The View from the Engine Room
Pharmaceutical executive Michel Lurquin on where manufacturing stands and where it’s going.
With more than 35 years of experience in manufacturing, Michel Lurquin is intimately familiar with the challenges of running technical operations. As senior vice president of global technical and supply operations for the biopharmaceutical company UCB Group, Lurquin handles manufacturing, supply chain management, purchasing, engineering, and process development. Here, he talks to strategy+business about what insights he can glean just by walking through a plant, how to motivate workers in manufacturing, and the future of outsourcing in the pharmaceutical industry.
S+B: Describe the role of manufacturing in most companies.
LURQUIN: When do you learn about manufacturing? When something goes wrong. I compare it to the engine room of a cruise ship. If everything goes well, few staff or passengers will be interested in it. But if the engine fails, it can totally ruin the cruise. Most boards do not dedicate time for manufacturing, and, also problematic, manufacturing managers are generally not very good at raising the profile of their function. When was the last time you saw an exciting manufacturing strategy presented to a board?
S+B: How do you see the future of manufacturing in the pharmaceutical industry?
LURQUIN: Manufacturing and supply chain have been stepchildren in the pharmaceutical industry for too many years. However, they are becoming more and more critical in the increasingly competitive environment. Looking forward, I expect to see real paradigm changes in pharma manufacturing, such as more specialized, patient-tailored medicines, which will require smaller, more flexible plants, as well as more specialized contract manufacturers that can produce small volumes economically.
Not too long ago, pharma companies were manufacturing virtually everything in-house. I expect the share of outsourcing to rise to approximately 50 percent of a company’s operations, starting from what today is still a very low base. The contract manufacturing business that is today very fragmented and not always reliable will undergo restructuring and consolidation.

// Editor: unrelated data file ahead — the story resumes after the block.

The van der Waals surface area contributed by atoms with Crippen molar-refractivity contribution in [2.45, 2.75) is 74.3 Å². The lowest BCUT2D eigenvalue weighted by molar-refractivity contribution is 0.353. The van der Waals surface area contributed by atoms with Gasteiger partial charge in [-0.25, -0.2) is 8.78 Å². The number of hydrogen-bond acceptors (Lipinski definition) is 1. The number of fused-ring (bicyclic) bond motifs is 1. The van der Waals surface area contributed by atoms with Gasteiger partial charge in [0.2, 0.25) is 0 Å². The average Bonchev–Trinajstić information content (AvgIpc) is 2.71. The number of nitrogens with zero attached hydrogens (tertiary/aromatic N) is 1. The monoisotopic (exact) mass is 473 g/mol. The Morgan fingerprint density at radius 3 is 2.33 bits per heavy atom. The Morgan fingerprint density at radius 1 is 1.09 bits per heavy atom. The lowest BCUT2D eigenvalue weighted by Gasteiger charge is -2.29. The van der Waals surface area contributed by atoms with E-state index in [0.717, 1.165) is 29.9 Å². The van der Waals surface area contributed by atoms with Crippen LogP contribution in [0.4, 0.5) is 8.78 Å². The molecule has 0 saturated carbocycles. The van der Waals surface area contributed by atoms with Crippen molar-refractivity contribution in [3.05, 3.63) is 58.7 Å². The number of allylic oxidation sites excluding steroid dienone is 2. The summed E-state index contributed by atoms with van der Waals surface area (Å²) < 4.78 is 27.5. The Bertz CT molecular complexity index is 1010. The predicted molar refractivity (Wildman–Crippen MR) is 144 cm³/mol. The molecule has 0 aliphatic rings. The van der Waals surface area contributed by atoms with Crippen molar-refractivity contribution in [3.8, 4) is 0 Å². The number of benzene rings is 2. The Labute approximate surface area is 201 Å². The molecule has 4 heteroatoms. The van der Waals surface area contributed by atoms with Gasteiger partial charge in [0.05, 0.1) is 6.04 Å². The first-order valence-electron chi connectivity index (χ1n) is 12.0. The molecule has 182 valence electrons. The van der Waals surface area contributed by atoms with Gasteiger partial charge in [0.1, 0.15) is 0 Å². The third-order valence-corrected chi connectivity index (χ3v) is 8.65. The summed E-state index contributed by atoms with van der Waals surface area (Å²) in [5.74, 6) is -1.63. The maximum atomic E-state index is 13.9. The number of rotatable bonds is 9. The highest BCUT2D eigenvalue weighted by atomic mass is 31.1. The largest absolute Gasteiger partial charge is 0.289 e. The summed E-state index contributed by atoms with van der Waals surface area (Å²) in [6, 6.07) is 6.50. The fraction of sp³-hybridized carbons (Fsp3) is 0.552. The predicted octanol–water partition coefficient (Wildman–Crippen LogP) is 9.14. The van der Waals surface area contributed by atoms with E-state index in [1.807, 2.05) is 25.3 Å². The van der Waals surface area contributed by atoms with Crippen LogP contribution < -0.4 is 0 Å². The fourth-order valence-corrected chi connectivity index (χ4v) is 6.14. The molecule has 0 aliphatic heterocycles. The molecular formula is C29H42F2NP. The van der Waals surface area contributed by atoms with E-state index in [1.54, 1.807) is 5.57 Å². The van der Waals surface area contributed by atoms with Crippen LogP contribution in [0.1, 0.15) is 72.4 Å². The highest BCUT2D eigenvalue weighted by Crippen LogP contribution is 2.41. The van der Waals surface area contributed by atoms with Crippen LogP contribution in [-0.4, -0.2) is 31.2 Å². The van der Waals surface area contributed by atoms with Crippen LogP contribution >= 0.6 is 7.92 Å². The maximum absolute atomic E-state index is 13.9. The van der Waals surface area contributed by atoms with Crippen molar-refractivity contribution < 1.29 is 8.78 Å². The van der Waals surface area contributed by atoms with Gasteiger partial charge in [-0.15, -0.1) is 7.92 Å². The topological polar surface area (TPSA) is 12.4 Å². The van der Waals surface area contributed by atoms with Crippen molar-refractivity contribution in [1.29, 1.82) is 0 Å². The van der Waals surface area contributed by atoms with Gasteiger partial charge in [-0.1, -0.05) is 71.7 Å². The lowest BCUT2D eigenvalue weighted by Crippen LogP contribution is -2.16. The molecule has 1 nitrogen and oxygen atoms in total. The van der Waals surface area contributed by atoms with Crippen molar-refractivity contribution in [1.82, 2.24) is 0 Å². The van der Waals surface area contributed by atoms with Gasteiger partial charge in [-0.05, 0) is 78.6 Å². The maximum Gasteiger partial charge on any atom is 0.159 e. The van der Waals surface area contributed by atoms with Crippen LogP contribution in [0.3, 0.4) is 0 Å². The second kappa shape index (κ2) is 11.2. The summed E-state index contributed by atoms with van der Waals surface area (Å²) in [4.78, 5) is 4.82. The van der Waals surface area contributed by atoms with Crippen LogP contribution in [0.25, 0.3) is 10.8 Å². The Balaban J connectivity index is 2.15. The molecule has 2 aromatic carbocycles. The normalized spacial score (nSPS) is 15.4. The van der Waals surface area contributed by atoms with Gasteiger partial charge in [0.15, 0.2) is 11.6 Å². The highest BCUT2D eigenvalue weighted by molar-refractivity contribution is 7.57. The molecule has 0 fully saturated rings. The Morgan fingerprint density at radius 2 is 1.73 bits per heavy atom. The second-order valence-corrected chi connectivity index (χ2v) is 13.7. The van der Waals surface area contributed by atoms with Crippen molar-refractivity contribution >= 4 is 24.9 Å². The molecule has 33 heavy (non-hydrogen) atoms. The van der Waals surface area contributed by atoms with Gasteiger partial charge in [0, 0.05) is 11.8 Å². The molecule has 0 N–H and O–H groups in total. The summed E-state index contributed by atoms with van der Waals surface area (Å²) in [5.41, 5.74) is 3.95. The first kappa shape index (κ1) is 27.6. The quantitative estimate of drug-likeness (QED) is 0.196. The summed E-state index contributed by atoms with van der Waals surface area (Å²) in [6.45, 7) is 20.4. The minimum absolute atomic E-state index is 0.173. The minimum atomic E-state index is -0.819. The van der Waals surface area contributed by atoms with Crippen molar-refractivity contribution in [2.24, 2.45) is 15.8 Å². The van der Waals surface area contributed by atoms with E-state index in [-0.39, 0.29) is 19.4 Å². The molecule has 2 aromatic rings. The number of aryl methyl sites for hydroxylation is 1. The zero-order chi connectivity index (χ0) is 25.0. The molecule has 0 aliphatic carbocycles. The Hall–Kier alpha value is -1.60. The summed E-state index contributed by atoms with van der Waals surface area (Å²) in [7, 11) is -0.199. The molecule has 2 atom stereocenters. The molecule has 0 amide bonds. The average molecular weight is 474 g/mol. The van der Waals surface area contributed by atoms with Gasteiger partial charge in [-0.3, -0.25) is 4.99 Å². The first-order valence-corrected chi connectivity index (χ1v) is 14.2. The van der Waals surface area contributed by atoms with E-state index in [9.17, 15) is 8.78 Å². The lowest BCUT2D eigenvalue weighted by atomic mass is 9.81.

A great challenge for our industrial operations — and for manufacturing in general — will be to operate in an environment where oil prices are increasing and oil will be ultimately rationed. This will necessitate a radical rethinking of our technology and supply chain models, and we need to start soon.
Within our industry, we all have access to financial resources, one way or another; we all have access to the same scientific information; and our technologies and our equipment are quite common. What makes the difference is our people: the way we select them; the way we develop them; the way we motivate them and help them to organize to better exploit resources, science, and technologies.
S+B: Why is it important to connect people in manufacturing with people in other functions?
LURQUIN: Not only can they learn a lot, but they can find new sources of motivation. For example, in pharmaceutical manufacturing, it gives manufacturing people a different perspective when they spend time with patients or commercial reps; it really helps them understand the importance of quality for the patient. When logistics staff in the factory try to explain why a particular product is out of stock, they are able to see that even good reasons are often not good enough. Even if we are 99.9 percent sure of delivering our product, it means that one out of 1,000 patients will not have the drug available. That patient will be 100 percent sure to suffer. The commercial reps, who are face-to-face with the doctors, patients, and pharmacists every day, can bring that message across most powerfully.
S+B: What do you look for when you’re in the plants?
LURQUIN: When I was a plant manager, I took 15 to 30 minutes every day and strolled through the plants. It’s important to just walk around and say hello. If you go to 10 people and say a cheerful hello, you can expect that eight of them will reply in a similar manner. Maybe the other two just had a bad day for whatever reason. But if most people are mumbling back at you, something has gone wrong. Of course, it helps if you speak the language and are familiar with the local cultures. In Japan, where I don’t speak the language, it’s much harder for me to get this sense of what is going on.
S+B: How do you find the right approach, the right methodology, to reach excellence in your plants?
LURQUIN: Over the past decades, I have seen methodologies come and go: total quality management, quality circles, outsource everything, lean manufacturing, Six Sigma, and so on. You need to find the methodology that suits your company, its culture, and its level of evolution. It has to be adaptive. Having said that, the foundations of an adaptive culture are a strong vision and, even more important, strong values. There needs to be both trust and transparency among the various actors in the operations. The rest you can then tailor and fix. To me, there is nothing worse in improvement programs than following a mechanistic, Cartesian, one-size-fits-all model.